Its magnetosphere could only be analysed once when discovered by the Voyager 2 probe which flew by the planet in January 1986, nine years after being launched from Earth. At the same time, Voyager 2 performed an unexpected discovery: unlike the other planets, the Uranus' magnetic field is very inclined (~60º) compared to its rotation axis which almost tips in the plan of the ecliptic. This produces an asymmetric magnetosphere, unique in the solar system, the configuration of which varies greatly during the planetary rotation (~17h) and its revolution around the Sun (86 years).
If Voyager 2 flew by Uranus at the solstice, the planet was at the time at the equinox, a radically different and unknown situation.
The planetary aurorae are the only way to remotely study a magnetosphere. Indeed, a magnetosphere acts like a giant particle accelerator which are guided along the magnetic field's lines to the auroral regions (around the magnetic poles), where the injected energy is dissipated as intensive luminous radiation.
In the 1980's, the UV spectrometers of the Voyager 1 and 2 probes identified aurorae around the 4 giant planets (gaseous and icy planets), including Uranus.
Since the 1990's, the Hubble Space Telescope took over with thousands of images of Jupiter and Saturn's intensive aurorae but it failed trying to re-detect the Uranus ones (two attempts in 1998 and 2005). It is a more difficult task because, compared with Saturn, Uranus is twice smaller, twice farer and its aurorae are twice less bright. Hubble still remains the most powerful operating UV telescope, a third attempt was launched in 2011.
However, instead of randomly observing, the scientists chose to take advantage of the chock waves in the solar wind, an event known to "induce" the planetary aurorae when occurring. It is this characteristic which gave birth to space meteorology. In addition, by choosing a late 2011 observation, they also benefited from a quasi planetary alignment of the Earth, Jupiter and Uranus so they could observed the responses of those three planets to the same interplanetary passage.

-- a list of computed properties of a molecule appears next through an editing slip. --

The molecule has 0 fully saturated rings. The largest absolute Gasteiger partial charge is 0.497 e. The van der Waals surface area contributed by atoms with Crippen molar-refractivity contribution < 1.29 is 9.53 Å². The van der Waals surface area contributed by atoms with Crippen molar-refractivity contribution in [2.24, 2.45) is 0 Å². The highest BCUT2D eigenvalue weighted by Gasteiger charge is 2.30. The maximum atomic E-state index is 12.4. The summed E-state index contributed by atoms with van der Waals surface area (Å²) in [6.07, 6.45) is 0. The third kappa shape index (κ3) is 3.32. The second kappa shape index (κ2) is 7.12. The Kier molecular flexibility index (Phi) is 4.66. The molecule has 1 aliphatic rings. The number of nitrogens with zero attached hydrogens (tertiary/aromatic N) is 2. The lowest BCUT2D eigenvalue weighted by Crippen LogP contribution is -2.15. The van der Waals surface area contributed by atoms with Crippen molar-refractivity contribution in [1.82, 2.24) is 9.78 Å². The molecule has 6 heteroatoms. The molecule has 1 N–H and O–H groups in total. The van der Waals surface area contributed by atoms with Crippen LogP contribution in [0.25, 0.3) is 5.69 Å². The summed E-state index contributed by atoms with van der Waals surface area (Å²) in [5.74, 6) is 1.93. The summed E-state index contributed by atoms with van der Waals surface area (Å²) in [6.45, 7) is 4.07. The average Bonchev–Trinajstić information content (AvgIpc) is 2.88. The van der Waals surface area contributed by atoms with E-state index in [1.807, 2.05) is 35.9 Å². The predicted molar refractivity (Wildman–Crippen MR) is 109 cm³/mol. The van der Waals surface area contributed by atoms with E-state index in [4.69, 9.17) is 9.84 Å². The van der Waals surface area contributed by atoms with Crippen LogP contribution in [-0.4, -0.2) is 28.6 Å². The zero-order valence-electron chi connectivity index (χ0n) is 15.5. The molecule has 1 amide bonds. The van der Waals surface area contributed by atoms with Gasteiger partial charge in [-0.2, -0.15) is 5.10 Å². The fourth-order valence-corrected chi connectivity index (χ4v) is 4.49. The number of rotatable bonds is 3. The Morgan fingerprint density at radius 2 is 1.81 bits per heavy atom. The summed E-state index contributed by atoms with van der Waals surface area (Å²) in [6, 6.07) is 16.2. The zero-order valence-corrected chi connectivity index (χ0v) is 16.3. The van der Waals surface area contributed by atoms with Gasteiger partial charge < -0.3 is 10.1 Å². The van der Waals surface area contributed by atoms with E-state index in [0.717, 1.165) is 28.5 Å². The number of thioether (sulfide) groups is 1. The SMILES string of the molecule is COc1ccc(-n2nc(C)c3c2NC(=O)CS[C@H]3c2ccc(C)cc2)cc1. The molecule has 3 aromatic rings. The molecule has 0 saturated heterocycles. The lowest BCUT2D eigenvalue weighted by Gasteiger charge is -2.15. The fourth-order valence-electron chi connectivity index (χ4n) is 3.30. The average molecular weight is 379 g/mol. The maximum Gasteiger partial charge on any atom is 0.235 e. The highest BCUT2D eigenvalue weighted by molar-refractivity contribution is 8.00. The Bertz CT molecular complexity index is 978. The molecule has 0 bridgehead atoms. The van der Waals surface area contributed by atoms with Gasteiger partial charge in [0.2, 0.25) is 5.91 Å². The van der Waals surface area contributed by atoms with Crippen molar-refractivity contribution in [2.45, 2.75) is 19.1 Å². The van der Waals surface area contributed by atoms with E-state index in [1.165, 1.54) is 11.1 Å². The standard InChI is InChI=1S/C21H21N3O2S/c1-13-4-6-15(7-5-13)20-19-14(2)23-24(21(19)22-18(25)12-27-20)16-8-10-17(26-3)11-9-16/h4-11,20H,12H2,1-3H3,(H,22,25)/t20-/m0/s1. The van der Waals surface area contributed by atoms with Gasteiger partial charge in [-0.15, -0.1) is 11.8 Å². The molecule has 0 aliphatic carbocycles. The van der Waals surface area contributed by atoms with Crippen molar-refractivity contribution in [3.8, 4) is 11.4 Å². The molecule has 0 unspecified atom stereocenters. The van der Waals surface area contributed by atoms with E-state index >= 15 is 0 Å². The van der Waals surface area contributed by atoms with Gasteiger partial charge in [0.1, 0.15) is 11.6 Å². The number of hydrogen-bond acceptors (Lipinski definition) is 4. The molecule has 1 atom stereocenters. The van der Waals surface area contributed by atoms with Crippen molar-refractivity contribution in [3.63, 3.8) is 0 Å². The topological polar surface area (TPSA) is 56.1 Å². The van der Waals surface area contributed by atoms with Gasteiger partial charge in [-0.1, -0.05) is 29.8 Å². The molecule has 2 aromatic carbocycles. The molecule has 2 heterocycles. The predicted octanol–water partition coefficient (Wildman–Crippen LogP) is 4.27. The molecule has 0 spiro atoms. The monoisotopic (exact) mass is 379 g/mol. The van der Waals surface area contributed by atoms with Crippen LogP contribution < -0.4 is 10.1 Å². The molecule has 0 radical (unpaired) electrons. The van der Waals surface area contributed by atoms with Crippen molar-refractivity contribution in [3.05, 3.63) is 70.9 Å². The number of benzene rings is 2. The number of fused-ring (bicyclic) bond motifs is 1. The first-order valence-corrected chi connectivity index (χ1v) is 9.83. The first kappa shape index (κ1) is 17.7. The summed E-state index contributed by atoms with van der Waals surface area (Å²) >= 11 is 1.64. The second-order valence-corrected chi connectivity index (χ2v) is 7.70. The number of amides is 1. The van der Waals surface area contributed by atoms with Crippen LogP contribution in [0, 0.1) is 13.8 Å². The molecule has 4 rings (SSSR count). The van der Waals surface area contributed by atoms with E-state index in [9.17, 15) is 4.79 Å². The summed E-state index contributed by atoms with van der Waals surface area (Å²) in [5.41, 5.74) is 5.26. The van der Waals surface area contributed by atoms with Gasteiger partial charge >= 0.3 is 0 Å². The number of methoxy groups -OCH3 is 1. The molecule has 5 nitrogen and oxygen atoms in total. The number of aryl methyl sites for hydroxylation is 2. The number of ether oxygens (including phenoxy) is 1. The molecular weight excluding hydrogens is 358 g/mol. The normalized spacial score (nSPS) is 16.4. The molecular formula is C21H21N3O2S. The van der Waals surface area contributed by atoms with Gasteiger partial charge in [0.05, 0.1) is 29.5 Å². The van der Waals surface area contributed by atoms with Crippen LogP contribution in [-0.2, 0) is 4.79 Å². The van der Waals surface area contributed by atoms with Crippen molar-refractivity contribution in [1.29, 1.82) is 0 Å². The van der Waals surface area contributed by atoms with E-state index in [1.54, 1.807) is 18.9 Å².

In early September 2011, the Sun was emitting a series of coronal mass ejections which spread at approximately 500 km/s. Two days later, they arrived on Earth, two weeks later on Jupiter and after a two-month journey on Uranus where the Hubble's observations started in November. The result of the multi-spectral and multi-planet observation campaign was press-released in the GRL article.
In addition to the Earth and Jupiter's responses, this technique allowed the scientists to positively re-detect the aurorae of Uranus fifteen years later, to obtain the first images and above all, to provide the first information on its magnetosphere at the equinox. Moreover, the authors of the article confirmed these observations by re-analysing the Hubble's previous observations in 1998, when auroral signatures were already hidden. These emissions are weak, transitional (variably by a few minutes) and different from the other known planetary aurorae. Their morphologies (hotspots and rings on the day side in 2011 and 1998) were in contrast to the one observed by Voyager 2 (continuous emissions on the night side, similar to the Earth's) and indicated variations of the magnetic configuration within a quarter of an Uranus' revolution time (solstice to equinox).
These results opened a new rich sphere of study when the Uranus' system is the subject of a renewed interest. But in the absence of a selected mission, and even without the journey duration to reach the planet (estimated to 12-15 years), the remote observations of telescopes like Hubble remain the only way to study this magnetosphere.
Lamy, L., R. Prangé, K. C. Hansen, J. T. Clarke, P. Zarka, B. Cecconi, J. Aboudarham, N. André, G. Branduardi-Raymont, R. Gladstone, M. Barthélémy, N. Achilleos, P. Guio, M. K. Dougherty, H. Melin, S. W. H. Cowley, T. S. Stallard, J. D. Nichols, and G. Ballester (2012), Earth-based detection of Uranus’ aurorae, Geophys. Res. Let., in presse (acceepted on march 2012).